Throughout history people have combined their labor with increasingly advanced tools. This made work easier, provided a higher quality of life and improved safety and health. The last two centuries have seen a gradual replacement of Manual Labor with powered equipment. More recently, technologies like automation, robotics, software, and artificial intelligence have enabled "Smart Tools". These can replace much of the remaining labor. Along with these advances, our civilization faces a number of current and future problems. These include uneven development, a deteriorating environment, precarious economic situations. and "techno-unemployment" caused by smart tools.

 Despite these problems, most people would like a better life for themselves, their community, and the world. The two volumes in this set are an attempt to (1) describe how we got to where we are and what the problems are, (2) how we can engineer solutions, and (3) some examples on using them to make life better. Our main approach is based on systems designed for self-improvement. We look at such systems, and their surrounding environment, over their full life cycle in order to avoid unwanted side-effects and causing new problems. We think combining self-improvement and the systems approach can address the large-scale problems facing civilization, and allow us to reach our goals.

 To make a difference, any solutions must be practical and achievable. We intend to use the following core ideas to show that solutions can be both:

  • Resources and energy are abundant on Earth and in space.
  • With enough knowledge and tools they can be used to build a better life.
  • With planning this can be sustainable with minimal side effects.
  • Cooperation makes it affordable.
  • Exponential self-improvement makes it scalable.
  • Smart tools can do most of the work and make it easier.

Volume I: Seed Factories and Self-Improving Systems

 This volume is mainly about improving life on Earth. Chapter 1 starts by introducing some of the problems, and the systems engineering approach we will use to devise solutions. Chapter 2 reviews the history of self-improvement in its various aspects like expansion, growth, and upgrades. For most of history the changes were unconscious, and more recently conscious but unplanned. At some point in our history we began planning projects, but did not give much thought to side effects and the problems they cause. Today, the side effects of our growing civilization are becoming urgent problems. So we must not only address unwanted effects in the future, but also try to undo some of the damage already caused.

 Civilization is large and complex, so our solutions have to address both scale and complexity if they are to make a meaningful difference. At the same time we don't want to cause new problems and side effects.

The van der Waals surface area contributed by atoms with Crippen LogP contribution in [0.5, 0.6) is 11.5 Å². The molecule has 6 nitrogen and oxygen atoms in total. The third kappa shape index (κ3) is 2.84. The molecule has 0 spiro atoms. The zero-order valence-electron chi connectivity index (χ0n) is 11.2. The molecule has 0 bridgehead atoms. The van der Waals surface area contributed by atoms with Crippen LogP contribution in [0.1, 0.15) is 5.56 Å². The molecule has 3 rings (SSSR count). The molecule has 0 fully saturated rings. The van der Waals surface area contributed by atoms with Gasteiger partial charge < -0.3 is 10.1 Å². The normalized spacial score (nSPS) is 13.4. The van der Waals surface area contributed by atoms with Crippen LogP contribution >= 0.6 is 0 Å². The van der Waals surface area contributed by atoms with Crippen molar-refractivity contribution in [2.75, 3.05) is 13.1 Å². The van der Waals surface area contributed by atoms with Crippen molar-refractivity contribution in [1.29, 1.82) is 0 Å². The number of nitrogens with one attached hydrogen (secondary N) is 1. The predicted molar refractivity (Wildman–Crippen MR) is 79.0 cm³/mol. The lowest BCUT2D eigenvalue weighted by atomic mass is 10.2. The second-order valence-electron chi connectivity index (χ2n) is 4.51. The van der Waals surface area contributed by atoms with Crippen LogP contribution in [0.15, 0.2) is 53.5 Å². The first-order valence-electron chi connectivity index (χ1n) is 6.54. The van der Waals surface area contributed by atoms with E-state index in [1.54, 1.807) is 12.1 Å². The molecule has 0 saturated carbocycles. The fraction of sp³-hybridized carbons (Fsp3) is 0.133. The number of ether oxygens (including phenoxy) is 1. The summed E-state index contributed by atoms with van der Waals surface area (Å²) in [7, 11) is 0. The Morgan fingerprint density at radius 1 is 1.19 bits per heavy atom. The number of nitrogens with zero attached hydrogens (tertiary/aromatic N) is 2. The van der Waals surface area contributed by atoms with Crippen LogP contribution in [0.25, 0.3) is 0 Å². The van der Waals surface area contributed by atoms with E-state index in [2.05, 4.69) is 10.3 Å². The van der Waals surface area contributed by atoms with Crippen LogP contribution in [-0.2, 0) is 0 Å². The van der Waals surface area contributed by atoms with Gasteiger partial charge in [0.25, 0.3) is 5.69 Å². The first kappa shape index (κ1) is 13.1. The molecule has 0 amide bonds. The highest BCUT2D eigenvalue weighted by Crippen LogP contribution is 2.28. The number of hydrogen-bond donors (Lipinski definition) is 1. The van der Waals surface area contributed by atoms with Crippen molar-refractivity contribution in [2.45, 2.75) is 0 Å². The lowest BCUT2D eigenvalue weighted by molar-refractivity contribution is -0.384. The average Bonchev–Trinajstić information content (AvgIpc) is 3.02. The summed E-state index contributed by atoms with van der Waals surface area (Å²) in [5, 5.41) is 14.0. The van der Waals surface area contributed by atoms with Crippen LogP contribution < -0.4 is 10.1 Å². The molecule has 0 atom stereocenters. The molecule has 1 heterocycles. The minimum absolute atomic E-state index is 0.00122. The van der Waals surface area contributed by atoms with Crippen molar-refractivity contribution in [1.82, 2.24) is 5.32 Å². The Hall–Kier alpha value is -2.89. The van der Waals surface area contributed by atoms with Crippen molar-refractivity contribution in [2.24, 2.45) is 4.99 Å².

For scaling we introduce the idea of a "seed factory". This is a production system designed to make more equipment for itself by a repeating process. Current equipment is used to make parts for new equipment. The current + new equipment then makes parts for the next new item in the series. Like any factory it also makes useful end products. One product for an expanded factory is more seed factories, giving it the potential to grow exponentially. This can enable large-scale solutions.

 "Systems engineering" is a method developed in the 20th century to handle complex projects over their entire life cycle. Both self-expanding factories and the parts of civilization it interacts with are complex, so using this method makes sense. It considers the whole system, including all the inputs from and outputs to the outside world. If done correctly, this identifies potential problems like resource depletion, waste products, and end-of-life disposal. Such problems can then be dealt with ahead of time, during design. We think combining the idea of seed factories with systems engineering can lead to a better life for ourselves and the wider community.

 Chapter 2 covers the development of the seed factory idea, its current status, and what additional work on it is needed. Chapter 3 covers elements and ideas to include, the reasons for building such systems, and a reference architecture to structure their planning. Chapter 4 covers the systems engineering and design process in some detail, from specifying needs and wants through construction and operation. [NOTE: move sections on science & engineering design from vol 2 since those apply to both volumes] Every production system involves locations, equipment, inputs, and processes. So we inventory what kinds are available, and speculate on new ones that might be useful in the future.